Old England or New." 

The second letter to the great painter is 
dated about a year afterward : 

" Oloynb, 30tk of June, 1736. 

"Dear Sir: 

. " In this remote corner of Imokilly, where 
I hear only the rumors and echoes of things, 


I know not whether you are still sailing on 
the ocean, or already arrived to take posses- 
sion of your new dignity and estate. In the 
former case, I wish you a good voyage ; in 
the latter, I welcome you and wish you joy. 
I have a letter written and lying by me these 
three years, which I knew not whether or 
how to send you. But now you are returned 
to our hemisphere, I promise myself the plea- 
sure of being able to correspond with you. 
You, who live to be a spectator of old scenes, 
are come into a world much madder and older 
than that you left. We also in this island are 
growing an odd and mad people. We were 
odd before, but I was not sure of our having 
the genius necessary to become mad. But 
some late steps of a public nature give sufficient 
proof thereof. Who knows but when you 
have settled your affairs, and looked about 
and laughed enough in England, you may 
have leisure and curiosity to visit this side of 
the water ? You may land within two miles 
of my house, i n 1 find that from Bristol to 


CloyDG IS a shorter and much easier journey 
than from London to Bristol. I would go 
about with you, and show you some scenes 
perhaps as beautiful as you have seen in all 
your travels. My own garden is not without 
its curiosity, having a great number of myr- 
tles, several of which are seven or eight feet 
high. They grow naturally, with no more 
trouble or art than gooseberry bushes. This 
is literally true. Of this part of the world 
it may be truly said, that it is 

" Ver ubi longum lepidasque probet 
Jupiter brumas. ' ' 

« My wife most sincerely salutes you. We 

should, without compliment, be overjoyed to 

see you. I am in hopes soon to hear of your 

welfare, and 

« Remain,* dear sir, 

« Tour most obedient and affectionate servH, 

G. Cloyne." 



The translation of bishops — A noble resolution nobly 
kept — A great mind stooping to lowly duties — Going 
back to American affairs — Refunding the money sub- 
scribed for the Bermuda scheme — Interesting letter 
— List of useful books to be sent to Harvard College — 
Sermon at the anniversary meeting of 1732 — Account 
of the New England missionaries — The " Brethren of 
the Separation" — Interest in American colleges —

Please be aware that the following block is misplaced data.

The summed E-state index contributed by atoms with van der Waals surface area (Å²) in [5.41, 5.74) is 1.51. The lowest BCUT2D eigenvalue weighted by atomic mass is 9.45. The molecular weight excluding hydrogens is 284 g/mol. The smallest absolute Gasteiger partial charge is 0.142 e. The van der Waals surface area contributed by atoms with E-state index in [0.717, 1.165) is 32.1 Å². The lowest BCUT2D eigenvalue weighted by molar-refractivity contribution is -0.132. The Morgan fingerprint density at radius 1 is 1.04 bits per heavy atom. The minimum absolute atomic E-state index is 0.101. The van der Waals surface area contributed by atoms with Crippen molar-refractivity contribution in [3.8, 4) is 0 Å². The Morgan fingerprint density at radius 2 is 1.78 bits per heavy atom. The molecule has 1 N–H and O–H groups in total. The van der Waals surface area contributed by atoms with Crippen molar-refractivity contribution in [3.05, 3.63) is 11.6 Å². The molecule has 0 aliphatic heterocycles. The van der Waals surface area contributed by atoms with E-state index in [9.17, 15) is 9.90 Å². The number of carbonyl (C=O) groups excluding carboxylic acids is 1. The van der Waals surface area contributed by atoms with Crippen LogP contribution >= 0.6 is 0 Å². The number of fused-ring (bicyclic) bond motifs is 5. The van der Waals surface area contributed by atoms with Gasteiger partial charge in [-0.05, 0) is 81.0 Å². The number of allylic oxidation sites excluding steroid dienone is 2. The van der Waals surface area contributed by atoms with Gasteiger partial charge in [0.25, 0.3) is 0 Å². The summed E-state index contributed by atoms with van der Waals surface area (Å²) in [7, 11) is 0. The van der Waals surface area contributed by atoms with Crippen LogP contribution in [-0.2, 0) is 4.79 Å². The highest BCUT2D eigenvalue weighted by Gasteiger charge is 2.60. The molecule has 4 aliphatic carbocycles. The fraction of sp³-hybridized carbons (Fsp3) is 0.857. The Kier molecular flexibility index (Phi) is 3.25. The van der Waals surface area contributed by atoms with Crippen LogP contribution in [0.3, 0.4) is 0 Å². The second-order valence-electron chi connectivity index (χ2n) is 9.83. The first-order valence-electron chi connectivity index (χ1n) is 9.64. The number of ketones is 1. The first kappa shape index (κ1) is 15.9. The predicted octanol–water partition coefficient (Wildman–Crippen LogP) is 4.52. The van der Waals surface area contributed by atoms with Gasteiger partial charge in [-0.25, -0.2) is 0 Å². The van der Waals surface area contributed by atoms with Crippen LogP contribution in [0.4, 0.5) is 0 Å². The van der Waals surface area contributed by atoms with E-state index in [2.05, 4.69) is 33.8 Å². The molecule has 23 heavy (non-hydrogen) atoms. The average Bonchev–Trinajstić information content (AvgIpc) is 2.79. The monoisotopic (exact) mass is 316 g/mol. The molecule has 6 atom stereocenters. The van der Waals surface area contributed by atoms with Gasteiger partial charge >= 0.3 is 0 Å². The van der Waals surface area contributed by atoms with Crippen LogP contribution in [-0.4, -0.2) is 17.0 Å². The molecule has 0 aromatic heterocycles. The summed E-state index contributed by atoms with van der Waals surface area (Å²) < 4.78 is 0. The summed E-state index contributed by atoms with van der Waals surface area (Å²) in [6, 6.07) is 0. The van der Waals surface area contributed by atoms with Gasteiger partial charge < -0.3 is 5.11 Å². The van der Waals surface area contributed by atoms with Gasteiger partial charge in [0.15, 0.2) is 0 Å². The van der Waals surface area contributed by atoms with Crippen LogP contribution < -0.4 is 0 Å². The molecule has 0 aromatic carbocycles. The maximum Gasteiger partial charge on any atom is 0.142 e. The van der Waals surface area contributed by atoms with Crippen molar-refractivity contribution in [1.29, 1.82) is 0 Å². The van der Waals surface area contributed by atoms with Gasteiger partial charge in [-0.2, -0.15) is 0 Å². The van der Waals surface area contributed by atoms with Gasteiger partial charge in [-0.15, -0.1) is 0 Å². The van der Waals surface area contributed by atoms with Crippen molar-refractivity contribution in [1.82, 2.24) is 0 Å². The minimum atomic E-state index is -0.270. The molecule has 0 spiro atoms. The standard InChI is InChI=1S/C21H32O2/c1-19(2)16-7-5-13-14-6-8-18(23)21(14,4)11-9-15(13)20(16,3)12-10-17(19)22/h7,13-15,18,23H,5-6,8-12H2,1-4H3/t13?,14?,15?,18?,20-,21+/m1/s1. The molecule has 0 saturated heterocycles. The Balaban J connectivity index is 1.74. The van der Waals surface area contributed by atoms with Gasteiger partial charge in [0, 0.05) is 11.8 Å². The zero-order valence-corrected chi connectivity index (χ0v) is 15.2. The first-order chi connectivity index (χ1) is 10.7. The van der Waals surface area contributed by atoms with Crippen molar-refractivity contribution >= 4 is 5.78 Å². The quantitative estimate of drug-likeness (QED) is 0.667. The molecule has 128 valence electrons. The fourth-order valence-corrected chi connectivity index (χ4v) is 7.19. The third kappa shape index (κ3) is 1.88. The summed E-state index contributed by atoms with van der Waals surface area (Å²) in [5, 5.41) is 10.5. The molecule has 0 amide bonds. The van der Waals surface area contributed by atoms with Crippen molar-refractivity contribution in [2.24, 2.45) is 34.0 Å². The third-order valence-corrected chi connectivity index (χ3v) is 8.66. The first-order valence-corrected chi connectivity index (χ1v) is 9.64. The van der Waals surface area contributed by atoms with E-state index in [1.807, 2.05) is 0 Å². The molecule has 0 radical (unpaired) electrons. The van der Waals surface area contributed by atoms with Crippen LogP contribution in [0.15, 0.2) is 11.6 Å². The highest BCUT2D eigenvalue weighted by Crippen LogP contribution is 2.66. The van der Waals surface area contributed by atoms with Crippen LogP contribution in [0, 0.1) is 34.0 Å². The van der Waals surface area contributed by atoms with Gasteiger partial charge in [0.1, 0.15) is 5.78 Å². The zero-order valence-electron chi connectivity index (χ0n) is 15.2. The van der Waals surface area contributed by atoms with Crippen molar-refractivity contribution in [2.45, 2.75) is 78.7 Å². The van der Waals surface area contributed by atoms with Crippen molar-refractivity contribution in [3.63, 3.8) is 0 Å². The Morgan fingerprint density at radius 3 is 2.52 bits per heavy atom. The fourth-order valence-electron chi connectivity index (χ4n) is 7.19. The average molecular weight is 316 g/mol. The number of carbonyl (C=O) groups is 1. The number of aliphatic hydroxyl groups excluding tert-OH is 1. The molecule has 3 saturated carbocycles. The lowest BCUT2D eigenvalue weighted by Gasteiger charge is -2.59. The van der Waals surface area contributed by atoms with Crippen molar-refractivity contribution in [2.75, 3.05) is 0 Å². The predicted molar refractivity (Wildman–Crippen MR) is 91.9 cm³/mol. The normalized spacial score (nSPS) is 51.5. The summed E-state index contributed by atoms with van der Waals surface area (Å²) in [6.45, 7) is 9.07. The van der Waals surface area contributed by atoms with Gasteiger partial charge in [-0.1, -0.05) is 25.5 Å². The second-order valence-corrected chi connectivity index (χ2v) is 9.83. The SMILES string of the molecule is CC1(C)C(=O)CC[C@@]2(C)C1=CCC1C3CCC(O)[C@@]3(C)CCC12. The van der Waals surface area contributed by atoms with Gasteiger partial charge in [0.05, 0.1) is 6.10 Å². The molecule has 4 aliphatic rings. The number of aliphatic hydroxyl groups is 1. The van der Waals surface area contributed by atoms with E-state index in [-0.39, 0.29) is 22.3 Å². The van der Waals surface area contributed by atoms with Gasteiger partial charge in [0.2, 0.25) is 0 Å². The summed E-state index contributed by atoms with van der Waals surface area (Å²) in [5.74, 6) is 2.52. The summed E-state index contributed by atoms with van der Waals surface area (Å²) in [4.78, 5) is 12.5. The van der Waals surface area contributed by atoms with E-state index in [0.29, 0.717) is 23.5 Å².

Bishop Berkeley's sympathy for the Indians and Ne- 
groes of Rhode Island. 

Sg^HE system of translation,* as it is called 
'^ in England, L 6., of removing a bishop 
from one diocese to another more desirable, 
appears to us a very objectionable one ; and 

♦ To show that Dr. Berkeley was not alone in his 
opinion about the translation of bishops, we quote the 
following f5rom the saintly Bishop Wilson, Sacra Privata 
(p. 77.) 

" Self-love is too often at the bottom, and not the 
glory of God, or the good of souls. When men's labors 
are attended with tolerable success, yet because either 
they can better their temporal condition, or think ^that 
a more public station would be more suitable to their 
great capacities, they leave their station for one more 


this would seem to have been Dr. Berkeley's 
opinion in regard to it. Before his consecra- 
tion as Bishop of Cloyne, he formed the reso- 
lution never to change his see. Temptations 
were not wanting to turn him aside from this 
purpose, for humble and unaspiring as he was, 
the Earl of Chesterfield sought him out, and 
as a tribute to exalted merit, offered him the 
Bishopric of Clogher, where he was told that ho 
might immediately receive fines to the amount 
of ten thousand pounds. Having a wife and 
children to provide for, some would have ex- 
cused him had he accepted the proposal, but 

ftill of dangers, without any prospect of being more 
serviceable to God, or to His Church, and the souls of 
men; not considering that this is the voice of pride, 
self-love, and covetousness, and an evil example to 
others, to whom we do or should preach humilitY, as 
the very foundation of Christianity. 

" The greater share we have in the authority of Jesus 
Christ, the greater must we expect to have in His suffer- 
ings ; the cross being the reward of faithful pastors. 

" To leave a clergy and a people to whom one is per- 
fectly well known, to go to another to whom one is a 
stranger, and this for the sake of riches, which are sap- 
posed to have been renounced — this was unknown to the 
first ag es of Christianity. * * 


the noble man declined the Bishopric of Clog- 
her, and the offer which had accdmpanied 
that proposal, of any other translation which 
might become feasible during Lord Chester- 
field's administration. Before the close of 
this period the primacy became vacant, and 
on this occasion the bishop said to Mrs, 
Berkeley, " I desire to add one more to the 
list of Churchmen who are evidently dead to 
ambition and avarice." 

He learned to know the wants of the peo- 
ple of his diocese, and they soon appreciated 
the pure and benevolent motive which kept 
him among them. It is pleasant to remember 
that the same great mind which had aston- 
ished and instructed the world by its philo- 
sophical researches, could find satisfaction in 
caring for the welfare of the poor and low- 
ly. The following brief extract is a case in 

" Our spinning school is in a thriving way. 

The children begin to find a pleasure in being